Congress battles over car-free transportation
By Carolyn Lochhead
S.F. Chronicle, May 9, 2012
This old railroad tunnel is part of the "greenway" commuter corridor that stretches from Marin County to the Golden Gate Bridge in an effort to increase cycling and walking.
(Lance Iversen / The Chronicle)
Washington -- Congress opened negotiations Tuesday on a new transportation bill as bicycle and pedestrian groups fought to defend programs, including one in Marin County, that build bike paths and sidewalks to make it easier for people to travel without a car.
The programs that make up most federal support for biking and walking - dubbed "safe routes to schools," "recreational trails" and "transportation enhancements" - make up less than 2 percent of all federal transportation funding. Republicans have targeted the programs for elimination or cutbacks in the House and Senate as a way to save money and stop what they call unnecessary spending on such things as transportation museums.
House and Senate negotiators, led by Sen. Barbara Boxer, D-Calif., began trying to meld the Senate's $109 billion, two-year bill with efforts by House Republicans to raise money for highways by opening all U.S. coasts to oil and gas drilling, and building the Keystone pipeline between Canada and the Gulf Coast.
Supporters of bicycle and pedestrian programs pointed to the success of the Marin County effort that increased bicycle transportation by 68 percent and walking by 23.7 percent from 2007 to 2010, while adding 9.4 million miles of nonmotorized travel in that time period.
The project encouraged more children to walk or bike to school and opened new commuter corridors, including a "greenway" from the Sonoma County line south to the Golden Gate Bridge. Part of the new trail uses an old railroad bed to take cyclists from San Rafael to the Larkspur ferry.
Marin County was mapped for the safest, most direct or most scenic bicycle routes and marked with route numbers, while businesses contributed by installing hundreds of bicycle racks.
Reducing car traffic
County planners discovered that 22 percent of cars in morning weekday traffic were ferrying children to school, said Steve Kinsey, president of the Marin County Board of Supervisors and a key proponent of the experiment. Some schools were able to reduce car traffic by 70 percent.
"Republicans need to get their heads out from under the hood of a car and realize that Americans need healthier choices and safer choices," Kinsey said. "We have found that when people know how to bike safely and have safe choices, for trips of less than 3 or 4 miles, biking is a really viable option."
The project was 1 of 4 in the nation that Congress approved six years ago to determine whether adding paths, sidewalks, signage and other efforts could get people out of their cars. The $100 million project, authorized as the Non-motorized Transportation Pilot Program, allocated $25 million to each project.
Marin County was considered a "topographical challenge" because of its hills, while Sheboygan County, Wis., and Minneapolis have extreme winter weather and Columbia, Mo., needed support from large institutional employers.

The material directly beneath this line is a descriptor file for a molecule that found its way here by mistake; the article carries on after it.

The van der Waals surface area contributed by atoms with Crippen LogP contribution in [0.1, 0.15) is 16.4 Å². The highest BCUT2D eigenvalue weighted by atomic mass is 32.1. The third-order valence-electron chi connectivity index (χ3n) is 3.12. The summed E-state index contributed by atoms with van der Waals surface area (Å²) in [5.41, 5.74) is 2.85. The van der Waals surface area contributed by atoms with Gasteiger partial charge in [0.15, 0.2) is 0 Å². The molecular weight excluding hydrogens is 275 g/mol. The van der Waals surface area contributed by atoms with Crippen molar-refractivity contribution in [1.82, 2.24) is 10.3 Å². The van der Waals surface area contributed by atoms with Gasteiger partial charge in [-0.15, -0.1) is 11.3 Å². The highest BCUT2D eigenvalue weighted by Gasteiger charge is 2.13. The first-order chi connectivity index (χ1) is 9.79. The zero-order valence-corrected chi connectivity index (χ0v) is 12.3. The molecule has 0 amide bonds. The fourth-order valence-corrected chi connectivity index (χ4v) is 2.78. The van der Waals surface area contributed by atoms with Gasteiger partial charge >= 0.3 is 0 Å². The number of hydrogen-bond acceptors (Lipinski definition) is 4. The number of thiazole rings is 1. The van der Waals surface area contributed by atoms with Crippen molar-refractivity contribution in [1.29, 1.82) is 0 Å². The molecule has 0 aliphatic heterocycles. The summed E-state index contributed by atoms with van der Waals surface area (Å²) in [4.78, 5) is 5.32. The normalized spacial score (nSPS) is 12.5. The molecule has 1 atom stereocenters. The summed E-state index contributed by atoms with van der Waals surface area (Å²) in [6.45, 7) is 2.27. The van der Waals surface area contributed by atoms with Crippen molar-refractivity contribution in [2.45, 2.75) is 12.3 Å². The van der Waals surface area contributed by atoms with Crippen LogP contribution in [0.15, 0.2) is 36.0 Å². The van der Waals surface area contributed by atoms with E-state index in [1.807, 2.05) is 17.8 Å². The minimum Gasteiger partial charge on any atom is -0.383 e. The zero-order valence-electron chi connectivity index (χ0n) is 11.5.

Results from the nationwide test, released last week, showed an average 49 percent increase in bicycling, a 22 percent increase in walking and 32 million miles of vehicle travel averted from 2007 to 2010.
"Everybody isn't going to walk and bike, everyone can't walk and bike, but small increases can represent huge savings, both to the public and to persons individually," said Marianne Fowler, head of federal relations for the Rails to Trails Conservancy, a group that promotes cycling.
The House transportation bill gutted bicycle and pedestrian programs and Republican leaders could not pass it despite several attempts. They finally resorted to extending the current law.
The Senate bill passed on a rare bipartisan vote of 74-22 after partisan differences were worked out between Boxer, who chairs the Senate Environment and Public Works Committee, and the top committee Republican, Sen. James Inhofe, R-Okla.
Inhofe sought to cut the pedestrian and bicycle programs, but Boxer preserved most of them, with some concessions.
Bicycle and pedestrian programs "believe it or not, caused the most anguish and were the hardest to come to an accord on," Fowler said. She said the Senate bill scales back each of the programs to some extent, such as allowing governors to opt out of spending for recreational trails to divert the money to highways.
Fowler said that while Oklahoma City has started its first bike-share program with the full support of its mayor, Republicans such as Inhofe from rural states remain adamant that federal transportation money go to highways alone. She insisted that cycling and walking can work in small towns, too.
Marin County has spent $40 million so far on its bicycle and pedestrian program and Kinsey said a complete build out will cost $200 million. In addition to the federal grant, the county passed a half-cent sales tax, 12 percent of which goes to the school program. He said the Bay Area is moving toward adopting Marin's safe-routes-to-schools model.